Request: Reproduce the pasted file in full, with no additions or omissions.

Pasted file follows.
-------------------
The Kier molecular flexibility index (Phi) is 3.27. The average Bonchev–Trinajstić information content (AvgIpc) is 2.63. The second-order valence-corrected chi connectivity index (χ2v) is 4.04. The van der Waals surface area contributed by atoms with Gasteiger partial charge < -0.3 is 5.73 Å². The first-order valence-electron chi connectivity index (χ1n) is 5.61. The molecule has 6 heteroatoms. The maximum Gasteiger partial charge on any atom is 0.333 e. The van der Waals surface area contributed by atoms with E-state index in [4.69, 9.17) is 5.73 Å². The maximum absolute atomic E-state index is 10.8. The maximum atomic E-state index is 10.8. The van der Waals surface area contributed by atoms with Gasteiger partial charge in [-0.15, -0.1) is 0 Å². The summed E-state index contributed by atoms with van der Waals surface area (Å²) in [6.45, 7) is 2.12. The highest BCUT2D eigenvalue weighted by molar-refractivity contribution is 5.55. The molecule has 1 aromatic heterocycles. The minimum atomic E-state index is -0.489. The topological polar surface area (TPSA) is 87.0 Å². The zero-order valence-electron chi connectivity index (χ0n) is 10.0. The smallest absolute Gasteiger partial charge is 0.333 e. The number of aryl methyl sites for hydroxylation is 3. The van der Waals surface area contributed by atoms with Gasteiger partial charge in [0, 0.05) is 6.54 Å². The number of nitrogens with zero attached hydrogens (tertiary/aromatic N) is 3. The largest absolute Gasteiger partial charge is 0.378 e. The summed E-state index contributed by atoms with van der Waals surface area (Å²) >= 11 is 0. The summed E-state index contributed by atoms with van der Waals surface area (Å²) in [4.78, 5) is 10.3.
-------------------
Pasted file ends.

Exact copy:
The Kier molecular flexibility index (Phi) is 3.27. The average Bonchev–Trinajstić information content (AvgIpc) is 2.63. The second-order valence-corrected chi connectivity index (χ2v) is 4.04. The van der Waals surface area contributed by atoms with Gasteiger partial charge < -0.3 is 5.73 Å². The first-order valence-electron chi connectivity index (χ1n) is 5.61. The molecule has 6 heteroatoms. The maximum Gasteiger partial charge on any atom is 0.333 e. The van der Waals surface area contributed by atoms with E-state index in [4.69, 9.17) is 5.73 Å². The maximum absolute atomic E-state index is 10.8. The maximum atomic E-state index is 10.8. The van der Waals surface area contributed by atoms with Gasteiger partial charge in [-0.15, -0.1) is 0 Å². The summed E-state index contributed by atoms with van der Waals surface area (Å²) in [6.45, 7) is 2.12. The highest BCUT2D eigenvalue weighted by molar-refractivity contribution is 5.55. The molecule has 1 aromatic heterocycles. The minimum atomic E-state index is -0.489. The topological polar surface area (TPSA) is 87.0 Å². The zero-order valence-electron chi connectivity index (χ0n) is 10.0. The smallest absolute Gasteiger partial charge is 0.333 e. The number of aryl methyl sites for hydroxylation is 3. The van der Waals surface area contributed by atoms with Gasteiger partial charge in [0, 0.05) is 6.54 Å². The number of nitrogens with zero attached hydrogens (tertiary/aromatic N) is 3. The largest absolute Gasteiger partial charge is 0.378 e. The summed E-state index contributed by atoms with van der Waals surface area (Å²) >= 11 is 0. The summed E-state index contributed by atoms with van der Waals surface area (Å²) in [4.78, 5) is 10.3.